Second-chance Punitivism and the Contractual Governance of Crime and Incivility: New Labour, Old Hobbes

Published: February 2009

The growing application of mechanisms of contractual governance to behaviour that breaches social norms, rather than the criminal law, appears to represent an ethopolitical concern with delinquent self-reform through the activation of technologies of the self. In fact, there is little empirical evidence that the contractual governance of incivility leads to such self-reform. Beneath the ideology of contractual agreement to observe social norms lies what this paper calls a second-chance punitivism which operates to crystallize behavioural elements of the Hobbesian social contract, after breach, into a more specific form. The responsibilizing and individualizing properties of this form of contractual governance set the moral-ideological platform for a retributive punitivism, when the rational agents it creates fail to live up to their image, and are taken to have wasted their second chance.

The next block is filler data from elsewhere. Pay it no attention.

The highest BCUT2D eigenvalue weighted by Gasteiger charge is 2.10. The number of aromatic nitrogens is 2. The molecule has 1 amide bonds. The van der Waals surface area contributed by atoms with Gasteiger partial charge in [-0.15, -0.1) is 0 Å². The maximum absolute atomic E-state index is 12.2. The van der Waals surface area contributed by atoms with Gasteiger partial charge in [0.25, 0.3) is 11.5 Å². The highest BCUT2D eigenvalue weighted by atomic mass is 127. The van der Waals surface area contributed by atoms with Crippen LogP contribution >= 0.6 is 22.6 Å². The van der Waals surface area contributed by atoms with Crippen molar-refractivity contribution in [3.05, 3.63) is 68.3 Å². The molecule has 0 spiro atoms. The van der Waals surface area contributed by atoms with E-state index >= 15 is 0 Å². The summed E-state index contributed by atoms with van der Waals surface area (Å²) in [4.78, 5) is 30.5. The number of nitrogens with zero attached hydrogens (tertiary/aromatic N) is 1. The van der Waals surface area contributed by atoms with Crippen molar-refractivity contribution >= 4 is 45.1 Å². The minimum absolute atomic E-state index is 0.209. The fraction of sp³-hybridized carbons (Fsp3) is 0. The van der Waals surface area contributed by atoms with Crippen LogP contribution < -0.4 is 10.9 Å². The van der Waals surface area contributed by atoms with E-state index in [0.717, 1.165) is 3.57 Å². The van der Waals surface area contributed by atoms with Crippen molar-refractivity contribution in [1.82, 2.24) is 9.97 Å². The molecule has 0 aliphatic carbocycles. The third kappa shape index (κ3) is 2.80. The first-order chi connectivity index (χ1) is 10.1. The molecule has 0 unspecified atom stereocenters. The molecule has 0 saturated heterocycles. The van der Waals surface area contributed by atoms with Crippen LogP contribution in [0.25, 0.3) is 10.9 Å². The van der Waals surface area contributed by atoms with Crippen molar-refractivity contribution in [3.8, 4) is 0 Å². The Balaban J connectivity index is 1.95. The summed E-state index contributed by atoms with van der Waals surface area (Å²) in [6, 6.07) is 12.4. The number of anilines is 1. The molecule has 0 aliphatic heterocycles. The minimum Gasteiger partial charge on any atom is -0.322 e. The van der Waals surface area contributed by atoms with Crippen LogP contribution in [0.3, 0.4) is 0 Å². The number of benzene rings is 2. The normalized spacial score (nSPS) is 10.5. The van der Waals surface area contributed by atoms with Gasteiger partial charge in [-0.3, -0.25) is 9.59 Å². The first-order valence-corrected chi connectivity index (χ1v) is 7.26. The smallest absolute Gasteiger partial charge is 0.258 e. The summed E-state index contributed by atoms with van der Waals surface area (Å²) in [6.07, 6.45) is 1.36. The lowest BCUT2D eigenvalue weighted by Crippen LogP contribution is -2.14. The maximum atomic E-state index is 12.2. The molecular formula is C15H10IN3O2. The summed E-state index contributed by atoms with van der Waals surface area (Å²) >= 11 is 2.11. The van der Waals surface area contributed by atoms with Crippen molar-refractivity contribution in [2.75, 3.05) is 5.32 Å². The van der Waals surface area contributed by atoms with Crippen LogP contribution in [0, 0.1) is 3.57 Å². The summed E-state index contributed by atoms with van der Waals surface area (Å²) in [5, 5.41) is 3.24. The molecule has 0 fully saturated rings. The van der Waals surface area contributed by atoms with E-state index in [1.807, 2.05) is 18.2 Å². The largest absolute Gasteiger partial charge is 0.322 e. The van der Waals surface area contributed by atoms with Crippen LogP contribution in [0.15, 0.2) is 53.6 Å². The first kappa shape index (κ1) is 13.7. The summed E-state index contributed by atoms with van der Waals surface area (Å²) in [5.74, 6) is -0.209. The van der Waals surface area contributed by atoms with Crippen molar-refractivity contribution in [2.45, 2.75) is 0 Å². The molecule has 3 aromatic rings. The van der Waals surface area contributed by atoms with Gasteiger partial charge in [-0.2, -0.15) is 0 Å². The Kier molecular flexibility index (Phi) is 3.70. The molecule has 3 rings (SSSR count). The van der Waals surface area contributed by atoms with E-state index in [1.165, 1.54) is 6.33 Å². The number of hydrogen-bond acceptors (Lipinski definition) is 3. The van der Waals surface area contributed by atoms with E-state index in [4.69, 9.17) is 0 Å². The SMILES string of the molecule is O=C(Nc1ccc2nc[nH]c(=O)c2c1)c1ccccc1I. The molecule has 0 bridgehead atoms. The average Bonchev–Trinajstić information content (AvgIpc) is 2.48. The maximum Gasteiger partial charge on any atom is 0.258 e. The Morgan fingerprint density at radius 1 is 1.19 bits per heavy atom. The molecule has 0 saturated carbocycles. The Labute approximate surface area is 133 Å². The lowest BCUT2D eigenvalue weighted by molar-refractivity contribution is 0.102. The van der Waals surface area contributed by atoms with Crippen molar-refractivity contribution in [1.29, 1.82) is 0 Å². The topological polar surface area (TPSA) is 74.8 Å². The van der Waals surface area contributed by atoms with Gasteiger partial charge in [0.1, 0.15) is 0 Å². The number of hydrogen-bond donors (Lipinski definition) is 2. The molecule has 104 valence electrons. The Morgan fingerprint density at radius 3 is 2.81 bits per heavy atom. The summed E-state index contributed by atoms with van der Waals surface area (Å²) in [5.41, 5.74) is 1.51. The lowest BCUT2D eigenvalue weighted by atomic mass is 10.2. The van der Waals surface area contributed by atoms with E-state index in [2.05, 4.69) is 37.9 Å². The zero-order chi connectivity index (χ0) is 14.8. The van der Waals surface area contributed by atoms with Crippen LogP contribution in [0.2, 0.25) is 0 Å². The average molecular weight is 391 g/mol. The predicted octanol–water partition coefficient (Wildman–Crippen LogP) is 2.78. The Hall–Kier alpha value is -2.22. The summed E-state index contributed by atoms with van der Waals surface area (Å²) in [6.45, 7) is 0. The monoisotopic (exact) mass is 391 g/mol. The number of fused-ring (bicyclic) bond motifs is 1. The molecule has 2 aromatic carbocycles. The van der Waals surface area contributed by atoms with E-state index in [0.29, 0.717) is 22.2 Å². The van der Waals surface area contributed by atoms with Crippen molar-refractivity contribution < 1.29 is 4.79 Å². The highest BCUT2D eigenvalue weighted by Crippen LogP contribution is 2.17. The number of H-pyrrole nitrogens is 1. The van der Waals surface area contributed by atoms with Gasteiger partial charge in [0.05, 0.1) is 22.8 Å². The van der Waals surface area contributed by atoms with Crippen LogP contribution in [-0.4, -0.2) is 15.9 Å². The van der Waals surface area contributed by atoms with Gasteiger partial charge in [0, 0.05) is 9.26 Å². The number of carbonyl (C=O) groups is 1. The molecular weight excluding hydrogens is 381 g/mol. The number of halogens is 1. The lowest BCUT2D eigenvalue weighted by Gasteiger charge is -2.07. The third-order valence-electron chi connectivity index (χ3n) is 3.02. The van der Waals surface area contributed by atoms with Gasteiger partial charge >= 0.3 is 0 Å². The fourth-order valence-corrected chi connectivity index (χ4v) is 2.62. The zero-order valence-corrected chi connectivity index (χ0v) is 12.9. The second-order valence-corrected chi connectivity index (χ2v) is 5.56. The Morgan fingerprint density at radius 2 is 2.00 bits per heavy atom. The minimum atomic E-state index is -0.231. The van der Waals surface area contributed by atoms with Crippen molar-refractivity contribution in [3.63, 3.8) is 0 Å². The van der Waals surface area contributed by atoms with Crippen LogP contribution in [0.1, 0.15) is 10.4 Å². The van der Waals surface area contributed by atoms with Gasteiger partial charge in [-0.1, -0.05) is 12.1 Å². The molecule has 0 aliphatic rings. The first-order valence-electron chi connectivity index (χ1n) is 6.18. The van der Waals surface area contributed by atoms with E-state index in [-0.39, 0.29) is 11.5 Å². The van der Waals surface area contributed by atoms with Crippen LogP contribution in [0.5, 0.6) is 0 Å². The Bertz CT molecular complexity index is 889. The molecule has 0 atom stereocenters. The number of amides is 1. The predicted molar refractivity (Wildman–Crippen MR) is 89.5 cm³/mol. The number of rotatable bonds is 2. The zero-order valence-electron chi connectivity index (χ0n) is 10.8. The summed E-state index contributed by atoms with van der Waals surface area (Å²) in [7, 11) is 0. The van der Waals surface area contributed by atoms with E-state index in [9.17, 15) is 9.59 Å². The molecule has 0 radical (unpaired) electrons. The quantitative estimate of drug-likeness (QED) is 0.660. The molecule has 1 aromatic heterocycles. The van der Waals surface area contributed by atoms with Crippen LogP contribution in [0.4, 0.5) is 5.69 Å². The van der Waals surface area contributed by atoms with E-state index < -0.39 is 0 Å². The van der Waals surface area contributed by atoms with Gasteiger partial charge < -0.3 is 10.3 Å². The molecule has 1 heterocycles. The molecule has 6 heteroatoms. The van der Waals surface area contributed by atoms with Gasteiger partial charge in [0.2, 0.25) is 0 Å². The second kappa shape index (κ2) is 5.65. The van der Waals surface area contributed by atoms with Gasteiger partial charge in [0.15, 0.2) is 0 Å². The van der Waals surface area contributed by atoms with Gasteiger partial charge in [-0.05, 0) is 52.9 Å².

Authors / Editors

Prof Simon Mackenzie

Victoria University of Wellington

Research Themes

Crimes of the Powerful: organised, white collar and state crime